Definitions

from The American Heritage® Dictionary of the English Language, 5th Edition.

  • adjective Liable or subject to death; not immortal.
  • adjective Of or relating to humans as being subject to death.
  • adjective Causing death; fatal: synonym: fatal.
  • adjective Fought to the death.
  • adjective Relentlessly hostile; implacable.
  • adjective Of great intensity or severity; dire.
  • adjective Conceivable; imaginable.
  • adjective Used as an intensive.
  • noun A human.

from The Century Dictionary.

  • Extremely; excessively; perfectly: as, mortal angry; mortal drunk.
  • Subject to death; destined to die.
  • Human; of or pertaining to man, who is subject to death: as, mortal knowledge; mortal power.
  • Deadly; destructive to life; causing death, or that may or must cause death; fatal.
  • Deadly; implacable; to the death; such as threatens life: as, mortal hatred.
  • Such that injury or disease affecting it may cause death.
  • Bringing death; noting the time of death.
  • Incurring the penalty of spiritual death; inferring divine condemnation: opposed to venial: as, a mortal sin (see sin).
  • Extreme; very great or serious: as, mortal offense.
  • Long and uninterrupted; felt to be long and tedious.
  • Euphemistically, confounded; cursed: as, not a mortal thing to eat.
  • Drunk.
  • noun Man, as a being subject to death; a human being.
  • noun That which is mortal.

from the GNU version of the Collaborative International Dictionary of English.

  • adjective Subject to death; destined to die.
  • adjective Destructive to life; causing or occasioning death; terminating life; exposing to or deserving death; deadly
  • adjective Fatally vulnerable; vital.
  • adjective Of or pertaining to the time of death.
  • adjective Affecting as if with power to kill; deathly.
  • adjective Human; belonging to man, who is mortal.
  • adjective colloq. Very painful or tedious; wearisome.
  • adjective an inveterate, desperate, or implacable enemy; a foe bent on one's destruction.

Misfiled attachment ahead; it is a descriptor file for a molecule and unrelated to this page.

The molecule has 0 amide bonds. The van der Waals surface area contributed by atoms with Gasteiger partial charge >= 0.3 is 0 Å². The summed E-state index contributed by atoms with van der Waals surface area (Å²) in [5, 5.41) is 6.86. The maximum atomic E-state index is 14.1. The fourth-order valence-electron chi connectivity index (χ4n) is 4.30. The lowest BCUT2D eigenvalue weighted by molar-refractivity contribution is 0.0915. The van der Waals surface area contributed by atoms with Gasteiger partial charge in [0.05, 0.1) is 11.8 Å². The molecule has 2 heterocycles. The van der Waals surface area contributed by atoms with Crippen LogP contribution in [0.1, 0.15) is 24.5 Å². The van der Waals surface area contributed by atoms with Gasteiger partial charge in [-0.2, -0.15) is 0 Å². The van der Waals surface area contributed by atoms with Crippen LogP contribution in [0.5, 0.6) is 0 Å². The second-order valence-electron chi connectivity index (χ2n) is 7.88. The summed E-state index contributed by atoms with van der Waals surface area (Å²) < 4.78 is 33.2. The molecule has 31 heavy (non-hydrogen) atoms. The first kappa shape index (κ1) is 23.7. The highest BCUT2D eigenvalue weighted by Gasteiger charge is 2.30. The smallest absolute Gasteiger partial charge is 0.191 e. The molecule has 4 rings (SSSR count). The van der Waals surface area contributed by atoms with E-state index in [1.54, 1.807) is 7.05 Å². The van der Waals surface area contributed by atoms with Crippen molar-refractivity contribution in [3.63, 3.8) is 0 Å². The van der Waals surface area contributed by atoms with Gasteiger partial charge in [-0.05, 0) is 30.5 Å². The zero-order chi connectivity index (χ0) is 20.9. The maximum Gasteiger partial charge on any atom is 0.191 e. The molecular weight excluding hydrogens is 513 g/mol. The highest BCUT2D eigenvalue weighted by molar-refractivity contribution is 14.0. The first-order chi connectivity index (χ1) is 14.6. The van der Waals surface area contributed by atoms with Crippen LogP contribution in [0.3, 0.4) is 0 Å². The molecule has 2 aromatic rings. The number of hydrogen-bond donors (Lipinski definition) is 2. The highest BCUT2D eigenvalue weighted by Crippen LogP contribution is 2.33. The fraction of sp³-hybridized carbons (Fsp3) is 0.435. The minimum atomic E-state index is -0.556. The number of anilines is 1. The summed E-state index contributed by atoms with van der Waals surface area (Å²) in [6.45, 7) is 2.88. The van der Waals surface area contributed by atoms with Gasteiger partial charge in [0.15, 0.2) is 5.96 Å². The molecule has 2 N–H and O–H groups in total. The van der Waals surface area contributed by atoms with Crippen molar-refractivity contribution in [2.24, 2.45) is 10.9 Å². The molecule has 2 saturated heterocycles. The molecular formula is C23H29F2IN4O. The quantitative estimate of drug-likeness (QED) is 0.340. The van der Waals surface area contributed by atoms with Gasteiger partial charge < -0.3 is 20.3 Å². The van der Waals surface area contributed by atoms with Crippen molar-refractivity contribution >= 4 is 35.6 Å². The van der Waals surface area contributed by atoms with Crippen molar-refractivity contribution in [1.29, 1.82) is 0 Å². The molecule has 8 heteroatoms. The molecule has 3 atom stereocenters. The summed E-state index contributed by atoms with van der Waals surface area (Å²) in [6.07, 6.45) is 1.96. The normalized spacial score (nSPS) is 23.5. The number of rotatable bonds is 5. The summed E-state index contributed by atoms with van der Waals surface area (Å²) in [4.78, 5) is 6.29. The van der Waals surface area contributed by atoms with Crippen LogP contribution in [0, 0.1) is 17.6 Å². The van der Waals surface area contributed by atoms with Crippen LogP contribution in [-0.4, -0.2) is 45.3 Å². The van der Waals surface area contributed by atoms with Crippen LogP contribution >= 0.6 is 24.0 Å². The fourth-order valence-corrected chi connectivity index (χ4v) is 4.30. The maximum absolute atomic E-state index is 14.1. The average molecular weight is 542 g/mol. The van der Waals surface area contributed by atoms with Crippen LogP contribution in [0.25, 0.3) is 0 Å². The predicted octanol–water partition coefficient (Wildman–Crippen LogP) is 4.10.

• noun A being subject to death; a human being; man.

from Wiktionary, Creative Commons Attribution/Share-Alike License.

  • noun A human; someone susceptible to death.

from WordNet 3.0 Copyright 2006 by Princeton University. All rights reserved.

  • adjective subject to death
  • noun a human being
  • adjective involving loss of divine grace or spiritual death
  • adjective unrelenting and deadly
  • adjective causing or capable of causing death

Etymologies

from The American Heritage® Dictionary of the English Language, 4th Edition

[Middle English, from Old French, from Latin mortālis, from mors, mort-, death; see mer- in Indo-European roots.]

from Wiktionary, Creative Commons Attribution/Share-Alike License

From Anglo-Norman mortal, Middle French mortal, and their source Latin mortālis, from mors ("death").

Examples

  • _All men are mortal, Socrates is a man, Therefore Socrates is mortal_.

    The Making of Arguments

  • Cum causal regularly takes the Subjunctive; as, -- quae cum īta sint, _since this is so_; cum sīs mortālis, quae mortālia sunt, cūrā, _since you are mortal, care for what is mortal_.a. Note the phrase cum praesertim (praesertim cum), _especially since; _ as, --

    New Latin Grammar

  • At best, matter is only a phenomenon of mortal mind, of which evil is the highest degree; but really there is no such thing as _mortal mind_, -- though we are compelled to use the phrase in the endeavor to express the underlying thought.

    Unity of Good

  • _mortal_, from _mort_, a great quantity, is used as a particle of amplification; as _mortal tall, mortal little_.

    Notes to Shakespeare — Volume 01: Comedies

  • Plato is mortal, "will be necessary if either Socrates or _man_ is chosen as argument, but not if Plato or _mortal_ is chosen.

    Mysticism and Logic and Other Essays

  • Socrates is mortal, "is necessary if Socrates is chosen as argument, but not if _man_ or _mortal_ is chosen.

    Mysticism and Logic and Other Essays

  • When I say _Socrates is mortal_, the moment _Socrates_ is incomplete; it falls forward through the _is_ which is pure movement, into the _mortal_ which is indeed bare mortal on the tongue, but for the mind is _that mortal_, the _mortal Socrates_, at last satisfactorily disposed of and told off. [

    A Pluralistic Universe Hibbert Lectures at Manchester College on the Present Situation in Philosophy

  • Now, that was lucky for me, because when the police investigated, they talked to two witnesses, who were also living at my house at the time, and the detectives decided that what had happened between Donald and me was what they called mortal combat.

    KILLING WILLIS

  • Now, that was lucky for me, because when the police investigated, they talked to two witnesses, who were also living at my house at the time, and the detectives decided that what had happened between Donald and me was what they called mortal combat.

    KILLING WILLIS

  • Of that which we call mortal race Polycrates was the first; and he had great expectation of becoming ruler of Ionia and of the islands.

    The history of Herodotus — Volume 1

Comments

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  • contronymic: fatal as in "mortal blow";living beings, "mortals"

    December 10, 2006